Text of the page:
Indonesia reported its highest number of daily cases of coronavirus as millions of people in the fourth most populous country in the world were preparing to celebrate Eid al-Fitr without the usual celebrations and gatherings.
This year’s festivities will be alleviated by economic hardship for many, as Indonesian migrant workers, who generally send money to their families, are stranded and have no income.
Indonesian President Joko Widodo has banned people from returning home for their vacations, although thousands have reportedly made the trip this week, despite fears that this will further increase transmission.
Officials said the virus had spread at its fastest rate in the past nine days, in part due to a worsening epidemic in east Java.
The country reported 973 new infections on Thursday, bringing the total number of confirmed cases to 20,162. Authorities have asked the military and police to prevent arrivals to Jakarta until a reopening capital is allowed.
As of Friday, 5,101.97 cases of coronavirus were reported worldwide, with the United States having the highest number of infections. The outbreak of Brazil, which registered its highest number of deaths on Thursday, with 1,188 deaths. Brazil now has 310,087 recorded cases considered to be probably underestimated given the lack of testing in the country and has almost overtaken Russia to become the second most affected country behind the United States.
Around the world, many Muslim countries have said they will tighten restrictions this weekend for Eid, which marks the end of the holiest period on the Muslim calendar, the fasting month of Ramadan.
In Lebanon, an economic crisis that was already causing enormous hardship worsened as a result of the pandemic and left Muslims desperate at the start of Eid.
Even during the civil war, there was money and no one was starving, said an unemployed public bus driver, Mohammad, in Beirut. Now it’s just well-being. Who would have thought?
In Egypt, authorities are advancing the start of the existing coronavirus curfew from 4 a.m. to 5 p.m. and banning all public transport for six days from Sunday. Meanwhile, in Bethlehem, the first city in the West Bank to be cordoned off due to a coronavirus epidemic, Palestinian authorities have declared that a lock will be re-enforced in the West Bank during the three days of the festival.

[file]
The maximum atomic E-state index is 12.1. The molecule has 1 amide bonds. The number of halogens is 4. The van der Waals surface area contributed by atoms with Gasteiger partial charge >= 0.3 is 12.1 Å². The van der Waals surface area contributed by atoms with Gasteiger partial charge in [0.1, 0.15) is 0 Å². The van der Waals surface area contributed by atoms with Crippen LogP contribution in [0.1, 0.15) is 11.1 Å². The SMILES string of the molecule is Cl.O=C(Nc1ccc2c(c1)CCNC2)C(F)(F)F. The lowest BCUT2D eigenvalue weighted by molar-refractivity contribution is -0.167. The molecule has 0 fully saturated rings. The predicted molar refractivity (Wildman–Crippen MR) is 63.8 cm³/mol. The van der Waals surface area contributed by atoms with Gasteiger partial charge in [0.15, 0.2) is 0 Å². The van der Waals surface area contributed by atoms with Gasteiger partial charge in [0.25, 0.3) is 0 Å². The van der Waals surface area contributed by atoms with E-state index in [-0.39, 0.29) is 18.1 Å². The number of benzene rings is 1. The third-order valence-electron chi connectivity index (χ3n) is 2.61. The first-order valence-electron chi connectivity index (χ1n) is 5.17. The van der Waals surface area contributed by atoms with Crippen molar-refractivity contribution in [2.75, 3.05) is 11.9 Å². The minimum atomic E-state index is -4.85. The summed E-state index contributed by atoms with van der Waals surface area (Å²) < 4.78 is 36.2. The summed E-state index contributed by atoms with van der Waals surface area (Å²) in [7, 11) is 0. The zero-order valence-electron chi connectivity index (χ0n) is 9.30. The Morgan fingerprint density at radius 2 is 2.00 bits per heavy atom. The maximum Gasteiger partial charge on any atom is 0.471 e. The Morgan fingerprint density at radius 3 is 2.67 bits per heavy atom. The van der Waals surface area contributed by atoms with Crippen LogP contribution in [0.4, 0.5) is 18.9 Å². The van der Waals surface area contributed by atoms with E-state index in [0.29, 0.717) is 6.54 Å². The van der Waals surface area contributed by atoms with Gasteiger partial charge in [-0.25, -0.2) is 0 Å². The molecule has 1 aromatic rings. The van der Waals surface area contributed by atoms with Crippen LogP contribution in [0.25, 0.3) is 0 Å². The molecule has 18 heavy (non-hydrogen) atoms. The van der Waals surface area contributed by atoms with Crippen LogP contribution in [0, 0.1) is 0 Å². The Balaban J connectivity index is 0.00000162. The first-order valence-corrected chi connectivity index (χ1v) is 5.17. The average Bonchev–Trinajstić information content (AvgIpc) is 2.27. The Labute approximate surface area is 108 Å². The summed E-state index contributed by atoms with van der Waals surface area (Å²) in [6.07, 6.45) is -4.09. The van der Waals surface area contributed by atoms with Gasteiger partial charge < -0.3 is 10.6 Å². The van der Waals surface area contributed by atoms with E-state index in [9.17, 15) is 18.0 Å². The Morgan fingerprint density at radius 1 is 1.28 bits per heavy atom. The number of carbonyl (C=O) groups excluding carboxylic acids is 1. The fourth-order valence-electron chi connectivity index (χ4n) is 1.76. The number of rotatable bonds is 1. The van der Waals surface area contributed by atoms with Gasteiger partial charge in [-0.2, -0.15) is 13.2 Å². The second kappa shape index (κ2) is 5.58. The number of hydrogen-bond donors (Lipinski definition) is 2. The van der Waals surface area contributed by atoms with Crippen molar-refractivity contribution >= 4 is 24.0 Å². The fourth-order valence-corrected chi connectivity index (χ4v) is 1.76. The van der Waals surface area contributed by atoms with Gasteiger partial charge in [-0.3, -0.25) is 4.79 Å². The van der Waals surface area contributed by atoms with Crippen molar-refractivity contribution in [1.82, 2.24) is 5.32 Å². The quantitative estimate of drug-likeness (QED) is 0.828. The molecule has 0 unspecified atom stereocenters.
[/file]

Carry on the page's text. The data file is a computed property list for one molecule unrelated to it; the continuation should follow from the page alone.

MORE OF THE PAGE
Authorities in Iran also warned people not to travel during the festival. Our biggest concern is to have new peaks of the disease in the country by not following health regulations, said Health Minister Saeed Namaki. I therefore ask the dear Iranian people … not to travel during the Eid al-Fitr holidays. New trips mean new Covid-19 infections, he said, quoted by the semi-official news agency ISNA.
The Ministry of Health has announced an additional 66 deaths and 2,392 cases of coronavirus infection in Iran, the deadliest epidemic in the Middle East.
For the most vulnerable, who have lost their jobs and are stranded away from home, the holiday period will be particularly difficult. Maizidah Salas, coordinator of the Indonesian Non-Profit Migrant Workers Union, said this year will be the saddest Eid for migrant workers and their families.
The festival is usually celebrated with parties, gifts and new clothing, and there is normally an increase in remittances sent by the millions of people who work abroad in casual construction and factories. This year, however, many saw their jobs cut, as businesses were forced to close.
Wasito, who works as a plumber Malaysia, told the Thomson Reuters Foundation that he had not been paid his monthly salary of 2,500 ringgit ($ 575) during the six-week closure. Instead, he was forced to borrow money from his employer to eat.
I didn’t dare ask why I didn’t get paid because I don’t want to be fired and I am too embarrassed to borrow money for Eid, he said. My wife calls everyday and cries. We have to cancel Eid celebrations this year.
Other key developments around the world include: